By Chris Hanson

The outgoing governor, international press, and local muckety-mucks all sat silently as the historical time capsule was opened at the Museum of Fine Arts. Originally placed in a cornerstone of the Massachusetts statehouse by our forefathers, the contents could provide more clues to our colonial past. The crowd was transfixed, what was in the box? The possibilities seemed endless that January, 2015 night.

Well, while historically significant, the artifacts left some people disappointed. Our colonial fathers did not make much so they did not have much to leave us. Observers hoping for a miniature swan boat, a prototype Jordan Marsh blueberry muffin, or maybe a coveted invitation to Kathryn Whites’ birthday party were in the wrong place at the wrong time.  What the time capsule held were coins, old newspapers and a silver plate. Only the history buffs were fascinated.

What does your time capsule hold? Before you say you don’t have one, let me explain. Your time capsule is the box or desk drawer holding all your mutual fund statements that you never review. The may be IRAs, 401ks, 403Bs, etc. that you have not looked at because you think everything is just fine. But is that what you want to settle for, “just fine?” Take the advice of legendary money manager Peter Lynch: “You have to know what you own and why you own it” and you will likely do better than “just fine.”

The Wicked Smart Investor has unearthed many surprises when reviewing people’s dust covered investment statements. I don’t even have to lie on a wooden plank and chip away at stone like MFA conservator Pam Hatchfield did to remove the colonial time capsule.  While some of the investments surprises I find have come out of left field, most of my discoveries usually involve three critical issues.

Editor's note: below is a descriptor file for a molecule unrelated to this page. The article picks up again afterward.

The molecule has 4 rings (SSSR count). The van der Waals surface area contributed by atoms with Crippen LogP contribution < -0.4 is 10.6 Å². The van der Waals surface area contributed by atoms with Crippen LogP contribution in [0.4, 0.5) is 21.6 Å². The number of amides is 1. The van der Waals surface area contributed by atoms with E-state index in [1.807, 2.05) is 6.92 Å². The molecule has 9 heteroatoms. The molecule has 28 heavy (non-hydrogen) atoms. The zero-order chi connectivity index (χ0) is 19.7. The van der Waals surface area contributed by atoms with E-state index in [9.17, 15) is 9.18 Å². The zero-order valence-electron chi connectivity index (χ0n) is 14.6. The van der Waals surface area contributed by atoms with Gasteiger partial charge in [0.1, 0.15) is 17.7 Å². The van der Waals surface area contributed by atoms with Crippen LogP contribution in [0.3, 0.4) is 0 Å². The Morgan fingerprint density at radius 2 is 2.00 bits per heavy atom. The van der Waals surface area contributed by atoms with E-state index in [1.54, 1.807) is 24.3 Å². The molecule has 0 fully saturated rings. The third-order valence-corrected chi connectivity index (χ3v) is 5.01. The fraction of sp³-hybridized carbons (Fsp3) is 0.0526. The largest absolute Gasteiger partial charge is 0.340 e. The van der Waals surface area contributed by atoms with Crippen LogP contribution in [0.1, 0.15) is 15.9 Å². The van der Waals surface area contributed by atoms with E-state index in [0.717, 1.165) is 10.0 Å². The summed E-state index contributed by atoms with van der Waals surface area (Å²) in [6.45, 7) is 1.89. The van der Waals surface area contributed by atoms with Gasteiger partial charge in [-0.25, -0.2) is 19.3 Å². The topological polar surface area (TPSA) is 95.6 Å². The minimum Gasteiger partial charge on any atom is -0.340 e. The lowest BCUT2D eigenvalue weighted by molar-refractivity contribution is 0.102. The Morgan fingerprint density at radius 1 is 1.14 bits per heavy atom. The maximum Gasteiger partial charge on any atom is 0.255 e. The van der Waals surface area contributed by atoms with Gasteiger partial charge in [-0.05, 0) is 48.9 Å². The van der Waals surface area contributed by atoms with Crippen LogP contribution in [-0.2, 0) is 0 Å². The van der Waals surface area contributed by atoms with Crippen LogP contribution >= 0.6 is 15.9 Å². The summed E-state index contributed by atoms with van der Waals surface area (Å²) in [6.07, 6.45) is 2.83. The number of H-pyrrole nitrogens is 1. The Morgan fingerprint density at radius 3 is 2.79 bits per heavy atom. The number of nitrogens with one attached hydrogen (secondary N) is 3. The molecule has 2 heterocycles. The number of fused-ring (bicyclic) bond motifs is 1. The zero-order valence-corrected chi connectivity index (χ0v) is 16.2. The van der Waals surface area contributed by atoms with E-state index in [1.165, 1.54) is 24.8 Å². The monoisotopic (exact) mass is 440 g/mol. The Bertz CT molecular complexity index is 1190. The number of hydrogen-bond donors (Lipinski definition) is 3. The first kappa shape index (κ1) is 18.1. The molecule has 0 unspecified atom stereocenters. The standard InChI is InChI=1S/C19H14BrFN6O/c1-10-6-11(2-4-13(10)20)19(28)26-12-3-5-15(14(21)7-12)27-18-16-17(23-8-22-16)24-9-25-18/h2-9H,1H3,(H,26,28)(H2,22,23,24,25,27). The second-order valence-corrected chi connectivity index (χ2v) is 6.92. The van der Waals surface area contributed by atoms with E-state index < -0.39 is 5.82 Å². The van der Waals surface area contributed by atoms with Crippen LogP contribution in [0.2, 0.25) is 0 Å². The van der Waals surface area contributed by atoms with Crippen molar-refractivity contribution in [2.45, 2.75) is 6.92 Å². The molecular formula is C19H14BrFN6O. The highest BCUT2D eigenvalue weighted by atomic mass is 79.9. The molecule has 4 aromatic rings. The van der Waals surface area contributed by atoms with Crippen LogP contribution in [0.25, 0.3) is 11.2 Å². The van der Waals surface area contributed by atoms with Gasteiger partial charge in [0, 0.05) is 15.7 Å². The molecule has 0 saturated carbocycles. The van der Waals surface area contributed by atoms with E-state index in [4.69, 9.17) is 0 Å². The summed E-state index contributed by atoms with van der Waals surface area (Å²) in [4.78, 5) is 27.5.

First, a frequent discovery is the investments are not proper for the investor’s risk tolerance. The investments could be too risky; conversely the investments are not risky enough. The only way investors earn a return in the stock market is to take risks, but if the risk level is too high and causing lost sleep, it’s not worthwhile. It’s prudent for investors to assess their risk level first then select proper investments.

Next, a robust analysis proves investors are not as diversified as they think. You may own several mutual funds with glitzy names from Greek mythology or space age buzz words and think you are diversified, but you’re not. Managers at the larger funds frequently purchase the same stocks because the companies are deemed “hot stocks.” Many times, the “hot stocks” don’t live up to the hype. By not diversifying, you likely are missing out on the stocks that usually give the best performance over the long run.

Finally, a qualified advisor may point out that you are paying too much in expenses. Quick, without looking at anything, how much are you paying in expenses? Most investors have no idea, but the more you pay to the mutual fund company, the less goes into your time capsule. Over time, what seems like small dollars adds up due to the compounding math. I’m sure you agree that the money would look much better in your account. 

It’s all your choice. You can place your investment statements in a time vault and maybe do “just fine,” or review your portfolio with a qualified advisor and maybe build a jammed packed treasure chest. Getting your financial house in order doesn’t take the effort of an archaeological dig, and it may be the best gift you leave for your future self.